Bone by Bone

Barbara Ras has been recognized as an American poet of the first rank: her first volume of poetry won the Walt Whitman Award given by the Academy of American Poets, she was awarded a Guggenheim Fellowship in 2009, and her work has been published in magazines such as the New Yorker, Orion, and TriQuarterly. She moved to San Antonio in 2002 to revive Trinity University Press, which had been defunct for 13 years. Her third book of poems, The Last Skin, was published in March by Penguin.

The second section of The Last Skin is called Lake Titicaca, and its first poem, “Why the Lake,” ends with the lines: “To be in that space/ between the lake and the sky/ was to be inside chanting,/ desire made so celestial,/ it stops.” Betweenness seems like an essential characteristic of your poetry: over and over we find a tension between presence and memory, grief and desire, ferociousness and tenderness (to borrow from Gerald Stern’s blurb). So I’m wondering not so much why the lake, but why a specific place to anchor the center of this book?   

The Lake Titicaca poems came on the heels of work that was laden with death, burdened with darkness. Being at this particular point on the earth represented a clearing, an awakening, a place of dazzling light. So much water in such close proximity to sky created an elemental and mysterious sense. Something about being there — at such a high altitude, where it feels like the earth and sky almost touch — captivated me. It’s similar to the feeling of being in a cathedral, or in the presence of something larger than human, calling forth words like sacred, geological, timeless. The central issue has to do with the power of the planet, expressing itself in the thinnest air, the brightest light, and an abundance of water. Add to that confluence a remarkable array of indigenous cultures and the mix is intoxicating. As far as their placement — the poems intuitively seemed to belong in the middle to provide a resting place, or perhaps a side trip, in the larger journey of the book.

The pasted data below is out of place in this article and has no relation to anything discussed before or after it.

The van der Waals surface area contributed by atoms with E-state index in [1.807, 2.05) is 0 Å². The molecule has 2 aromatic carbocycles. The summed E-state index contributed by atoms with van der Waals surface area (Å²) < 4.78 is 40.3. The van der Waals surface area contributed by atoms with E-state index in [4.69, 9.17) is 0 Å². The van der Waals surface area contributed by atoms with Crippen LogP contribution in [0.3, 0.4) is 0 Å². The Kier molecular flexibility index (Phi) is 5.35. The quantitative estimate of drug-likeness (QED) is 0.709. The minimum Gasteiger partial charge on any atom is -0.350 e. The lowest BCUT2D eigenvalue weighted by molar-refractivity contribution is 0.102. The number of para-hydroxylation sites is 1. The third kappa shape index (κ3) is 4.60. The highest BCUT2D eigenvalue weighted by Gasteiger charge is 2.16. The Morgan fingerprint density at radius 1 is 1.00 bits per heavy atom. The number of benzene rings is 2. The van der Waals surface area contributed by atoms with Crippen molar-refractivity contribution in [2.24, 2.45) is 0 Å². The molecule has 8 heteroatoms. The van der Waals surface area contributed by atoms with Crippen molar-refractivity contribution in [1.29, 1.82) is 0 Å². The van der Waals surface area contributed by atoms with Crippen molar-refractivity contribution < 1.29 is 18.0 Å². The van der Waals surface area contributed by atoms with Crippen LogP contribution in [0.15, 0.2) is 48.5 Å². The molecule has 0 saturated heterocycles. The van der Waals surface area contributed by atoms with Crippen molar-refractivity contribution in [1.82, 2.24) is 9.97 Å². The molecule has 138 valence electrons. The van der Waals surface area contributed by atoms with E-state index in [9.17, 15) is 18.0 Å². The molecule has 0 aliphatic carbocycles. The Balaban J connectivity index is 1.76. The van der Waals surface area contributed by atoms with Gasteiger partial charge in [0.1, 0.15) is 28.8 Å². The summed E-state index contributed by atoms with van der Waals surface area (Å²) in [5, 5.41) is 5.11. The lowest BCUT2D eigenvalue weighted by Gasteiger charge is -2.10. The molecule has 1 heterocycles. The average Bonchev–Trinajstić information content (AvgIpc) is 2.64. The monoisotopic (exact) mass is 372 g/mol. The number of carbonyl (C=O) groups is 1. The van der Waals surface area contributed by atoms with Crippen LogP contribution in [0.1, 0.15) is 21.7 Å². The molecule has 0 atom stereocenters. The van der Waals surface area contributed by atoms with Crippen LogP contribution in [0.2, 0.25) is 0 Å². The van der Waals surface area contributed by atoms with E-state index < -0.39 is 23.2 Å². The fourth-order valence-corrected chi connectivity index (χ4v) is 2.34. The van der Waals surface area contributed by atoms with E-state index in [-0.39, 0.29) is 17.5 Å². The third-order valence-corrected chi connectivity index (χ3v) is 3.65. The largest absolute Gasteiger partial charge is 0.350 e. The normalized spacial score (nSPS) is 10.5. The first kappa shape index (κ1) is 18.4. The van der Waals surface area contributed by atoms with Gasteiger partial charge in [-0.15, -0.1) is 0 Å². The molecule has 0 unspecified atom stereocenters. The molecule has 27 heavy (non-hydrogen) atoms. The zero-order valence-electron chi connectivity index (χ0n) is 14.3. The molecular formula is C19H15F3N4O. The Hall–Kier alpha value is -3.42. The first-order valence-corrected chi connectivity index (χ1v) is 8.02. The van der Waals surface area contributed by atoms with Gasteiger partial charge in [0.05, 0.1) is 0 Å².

When you mention the larger journey of `The Last Skin`, I’m reminded of the very end of the last poem, “Washing the Elephant,” which describes “memories that have only memories to feed them, and only you to keep them clean.” Because of your way of traveling so gracefully from image to memory to feeling, I’ve often wondered while re-reading The Last Skin whether the entire book is a way of “washing the elephant” — removing the dust and dirt from memories, helping them fit together and connecting them with the present moment. Is this a fair way to read the work?   

Wow!  What an amazing perception. I wouldn’t have had that thought in a million years, but you articulate beautifully what the book attempts. I have to say attempts, because I don’t think I can ever claim to fully accomplish the travel you describe. Isn’t all poetry a reaching out toward some larger mystery? I don’t know if I manage to arrive at what I imagine, at what I desire.